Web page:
Five years ago, I criticized my friend Peter Berkowitz for insisting in a Wall Street Journal op-ed that criminal procedures – in particular, the “beyond-a-reasonable-doubt” (BARD) standard -- be imported wholesale into university hearings where accusations of sexual misconduct are being adjudicated. Without taking any position on the right standard of proof, I argued that one could not automatically assume that the BARD standard was appropriate for a university’s administrative hearing where the stakes are not personal liberty but rather suspension or expulsion. The justification for criminal trial procedures favoring the accused is that the social and moral costs of convicting one innocent person vastly outweighs the costs of letting a lot of guilty people go free (the exact ratio of false positives to false negatives being a conundrum in which 1L criminal law professors delight). The appropriate ratio of false negatives to false positives in the university setting is, to my mind, a closer call. Because the procedural norms for these university adjudications are both hotly contested and reasonably disputed, I urged that the U.S. Department of Education not prematurely centralize them with OCR guidance documents but instead allow universities to experiment with different procedures.
Peter has now trained his sights on one of those decentralized experiments – namely, University of California’s attempt to re-try an accusation of sexual harassment against former Berkeley Law Dean Sujit Choudhry for which Choudhry has already been charged, investigated, and punished. This time I have to agree with Peter as well as with Brian Leiter and Slate: This is a Dr. Frankenstein’s experiment gone horribly awry. As Choudhry’s complaint in federal court alleges, there is an egregious assault on procedural due process going on at U.C. Berkeley. After the jump, I will offer my reasons for believing that President Janet Napolitano, the President of the University of California, is abetting mob justice in urging a do-over.
A Leon County judge denied a motion by one of the men charged in the shooting of Dan Markel to change the trial venue. Circuit Judge James Hankinson denied the motion by Luis Rivera's attorney Chuck Collins on Thursday, the day after it was filed.
Prosecutors also are trying to block the testimony of a convicted double murderer from Broward County, who has been transported to testify in Rivera's Oct. 24 trial. Imran Hussain, who was convicted of the 2001 murders of two shopkeepers the 41-year-old worked for, will be a witness in Rivera's trial. ... [I]n Wednesday court filings, Chief Assistant State Attorney Georgia Cappleman said Collins may try to introduce Hussain and two others listed as witnesses in court documents as the possible perpetrators in Markel’s July 18, 2014, shooting. ...
There are some advantages to taking a national test, especially in a professional field. You can see how you stack up against other test-takers across the country and, in the case of the Uniform Bar Examination, a passing score makes it easier to practice law in other states that give the same test instead of having to take another exam there.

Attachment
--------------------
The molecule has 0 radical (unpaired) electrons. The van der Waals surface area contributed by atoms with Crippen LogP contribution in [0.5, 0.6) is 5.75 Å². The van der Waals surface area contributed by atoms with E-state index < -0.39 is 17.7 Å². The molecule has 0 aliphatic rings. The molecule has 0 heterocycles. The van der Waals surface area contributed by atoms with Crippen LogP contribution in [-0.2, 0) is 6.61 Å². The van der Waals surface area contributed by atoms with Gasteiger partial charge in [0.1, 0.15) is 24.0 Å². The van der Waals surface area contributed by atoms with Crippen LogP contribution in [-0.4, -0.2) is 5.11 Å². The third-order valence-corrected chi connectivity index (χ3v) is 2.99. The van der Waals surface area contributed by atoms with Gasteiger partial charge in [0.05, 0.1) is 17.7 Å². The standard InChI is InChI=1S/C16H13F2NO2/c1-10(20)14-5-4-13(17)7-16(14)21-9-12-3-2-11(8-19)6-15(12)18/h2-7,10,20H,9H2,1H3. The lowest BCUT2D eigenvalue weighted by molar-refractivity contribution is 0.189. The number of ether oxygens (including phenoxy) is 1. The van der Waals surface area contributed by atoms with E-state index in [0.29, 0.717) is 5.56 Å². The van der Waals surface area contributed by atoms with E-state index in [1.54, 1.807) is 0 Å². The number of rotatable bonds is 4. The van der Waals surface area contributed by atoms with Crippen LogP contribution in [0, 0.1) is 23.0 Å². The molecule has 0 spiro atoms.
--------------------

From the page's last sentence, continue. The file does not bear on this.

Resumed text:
This year, the University of New Mexico School of Law started giving the national exam, which is used in about half of U.S. states.
The results weren’t pretty. The number of students who passed the exam on their first try (68%) in July was down 13 percentage points compared to July 2015 (81%) [92% in 2012, 96% in 2009] on the old state exam. Those who failed were disproportionately minorities and women. None of the 14 Native American students who took the test passed.
[O]ne tipster has gone through and actually broken down how many students from each New York area school are landing at specific Biglaw firms. Here’s the methodology:
I scoured the websites of Cravath, S&C, DPW, Skadden, STB, Cleary, PW, Debevoise, Latham, and K&E (Weil’s website made it impractical to include them), and saw how many associates they each currently employ from Brooklyn, Columbia, Cardozo, Fordham, Hofstra, NYLS, NYU, Pace, Rutgers, Seton Hall, St. Johns. Since I was mainly interested in recent placement, I kept the list to associates only (no partners, counsel, etc). My goal was to see how successful each school has been at placing students at these top firms, and if you’re really that much better off paying more to go to a better school (spoiler alert: you are). ...
Here's a list of 76 faculties that might have some claim on having one of the 50 strongest law faculties in terms of scholarly distinction (with apologies to any wrongly omitted). Have fun! Detailed ballot reporting will make attempts at strategic voting obvious, so don't! I'll call out your school! Remember, this is about the scholarly distinction of the faculties, so if all you know is the U.S. News rank, don't complete the survey, or choose "no opinion" for those schools!
BAD BEHAVIOR WATCH: Remarkably, 4 people have ranked Arizona State ahead of Yale! I wonder where they teach? ...
The lesson from the past several years of unprecedented struggles for many law schools is that this is a time when innovation in legal education should be encouraged.
Unfortunately, it appears that the American Bar Association is doing just the opposite in its treatment of University of North Texas (UNT) Dallas College of Law. The recommendation of the Accreditation Committee of the ABA to deny provisional accreditation to UNT raises disturbing issues concerning how important innovation is being squelched.